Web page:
5 Dye Lasers | 91
undergoes three single passes inside the EOM) prior to illumination of
the AOM. At the EOM a voltage is applied to change the phase of the
radiation. A frequency shift is induced when the voltage changes as a
function of time. Voltage limitations restrict the time over which the fre-
quency shift can be sustained. Thus the function of the slower AOM is to
relieve the EOM soon after a pertubation. The EOM used by Hall and
H~nsch is an AD*P crystal, in a triple-pass configuration, and their AOM
used TeO 2.
Further frequency stabilization methods use molecular media, such as
iodine, to provide frequency reference . Performance of frequency-stabilized
cw dye lasers is tabulated in Table 13.
5. FEMTOSECOND-PULSE DYE LASERS
The dye laser with its continuous and wide frequency gain profile is an
inherent source of ultrashort temporal pulses. Indeed, the development of
femtosecond-pulsed dye lasers has been essential to the development and
advancement of ultrashort-pulse laser science. An excellent review on this sub-
ject, including a historical perspective, is given by Diels . In this section the
performance of femtosecond-pulsed dye lasers is presented together with a
description of technical elements relevant to the technology of ultrashort-pulse
For a comprehensive discussion on ultrashort-pulse-measuring techniques
the reader should refer to Diels . Also, for alternative methods of ultrashort-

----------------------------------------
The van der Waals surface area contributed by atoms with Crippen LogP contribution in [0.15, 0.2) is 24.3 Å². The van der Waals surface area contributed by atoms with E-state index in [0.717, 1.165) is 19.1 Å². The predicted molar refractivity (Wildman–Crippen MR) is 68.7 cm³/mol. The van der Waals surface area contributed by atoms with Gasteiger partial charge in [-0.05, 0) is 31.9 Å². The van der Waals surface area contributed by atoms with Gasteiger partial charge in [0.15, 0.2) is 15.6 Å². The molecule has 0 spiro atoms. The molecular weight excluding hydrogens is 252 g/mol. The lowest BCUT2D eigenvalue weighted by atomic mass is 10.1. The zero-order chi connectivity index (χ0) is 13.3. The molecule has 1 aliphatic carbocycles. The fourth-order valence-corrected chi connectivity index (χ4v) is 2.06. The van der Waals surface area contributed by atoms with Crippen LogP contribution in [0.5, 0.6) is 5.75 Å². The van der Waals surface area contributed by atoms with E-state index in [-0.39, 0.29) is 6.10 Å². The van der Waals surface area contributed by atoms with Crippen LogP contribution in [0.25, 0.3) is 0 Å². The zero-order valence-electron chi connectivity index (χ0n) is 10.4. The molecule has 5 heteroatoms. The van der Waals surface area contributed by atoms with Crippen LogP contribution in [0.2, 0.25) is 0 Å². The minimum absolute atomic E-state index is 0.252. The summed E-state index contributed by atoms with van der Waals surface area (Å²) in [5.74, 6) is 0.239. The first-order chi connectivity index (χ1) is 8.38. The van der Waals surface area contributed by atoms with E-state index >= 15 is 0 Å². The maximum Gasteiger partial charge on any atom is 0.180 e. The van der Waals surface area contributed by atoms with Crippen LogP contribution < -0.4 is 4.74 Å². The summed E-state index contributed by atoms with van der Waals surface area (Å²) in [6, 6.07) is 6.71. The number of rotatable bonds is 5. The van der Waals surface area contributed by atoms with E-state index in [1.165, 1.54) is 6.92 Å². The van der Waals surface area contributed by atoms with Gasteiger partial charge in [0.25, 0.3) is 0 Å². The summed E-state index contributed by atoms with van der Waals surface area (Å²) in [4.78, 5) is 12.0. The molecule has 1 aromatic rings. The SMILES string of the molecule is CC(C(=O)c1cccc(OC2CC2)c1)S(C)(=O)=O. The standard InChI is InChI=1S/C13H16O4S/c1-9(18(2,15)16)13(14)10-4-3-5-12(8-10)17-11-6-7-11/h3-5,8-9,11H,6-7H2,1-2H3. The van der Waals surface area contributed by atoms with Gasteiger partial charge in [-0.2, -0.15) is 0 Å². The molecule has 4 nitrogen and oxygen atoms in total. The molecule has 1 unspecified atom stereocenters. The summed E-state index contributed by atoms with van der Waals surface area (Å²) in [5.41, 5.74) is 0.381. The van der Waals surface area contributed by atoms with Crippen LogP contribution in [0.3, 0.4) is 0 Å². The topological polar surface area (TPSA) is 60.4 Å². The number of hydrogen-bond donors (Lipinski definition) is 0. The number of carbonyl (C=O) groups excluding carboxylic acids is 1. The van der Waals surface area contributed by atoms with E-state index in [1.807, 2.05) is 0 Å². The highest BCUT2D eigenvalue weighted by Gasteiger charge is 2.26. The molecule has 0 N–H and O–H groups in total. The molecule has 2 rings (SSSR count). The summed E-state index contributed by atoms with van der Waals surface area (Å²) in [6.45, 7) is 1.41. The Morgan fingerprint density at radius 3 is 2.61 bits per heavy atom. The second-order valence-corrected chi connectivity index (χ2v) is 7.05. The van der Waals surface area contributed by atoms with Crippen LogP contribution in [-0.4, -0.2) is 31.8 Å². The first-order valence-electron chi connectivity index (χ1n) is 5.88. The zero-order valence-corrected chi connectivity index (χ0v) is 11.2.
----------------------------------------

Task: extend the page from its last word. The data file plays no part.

pulse generation utilizing distributed feedback dye laser configurations, the
review given by Schfifer  is suggested.
The principles and theory of femtosecond-pulse generation has been dis-
cussed by many authors [99-109]. Notable among these works are the papers by
Zhakarov and Shabat , Diels
, and Salin
, which discuss
nonlinear effects and the subject of solitons. Pulse evolution is discussed by New
. An important contribution of general interest is that of Penzkofer and
B~umler [ 103]. This comprehensive work includes excitation parameters and cross
sections relevant to the saturable absorber DODCI and the gain dye rhodamine 6G.
5.1 Femtosecond-Pulse Dye Laser Cavities
Mode locking in dye lasers using an intracavity saturable absorber dye cell
was first demonstrated in a flashlamp-pumped dye laser . This development
was followed by the demonstration of passive mode locking in a linear cw dye
laser [ 111 ].
A development of crucial importance to the generation of ultrashort pulses
was the introduction of the concept of colliding-pulse mode locking (CPM) by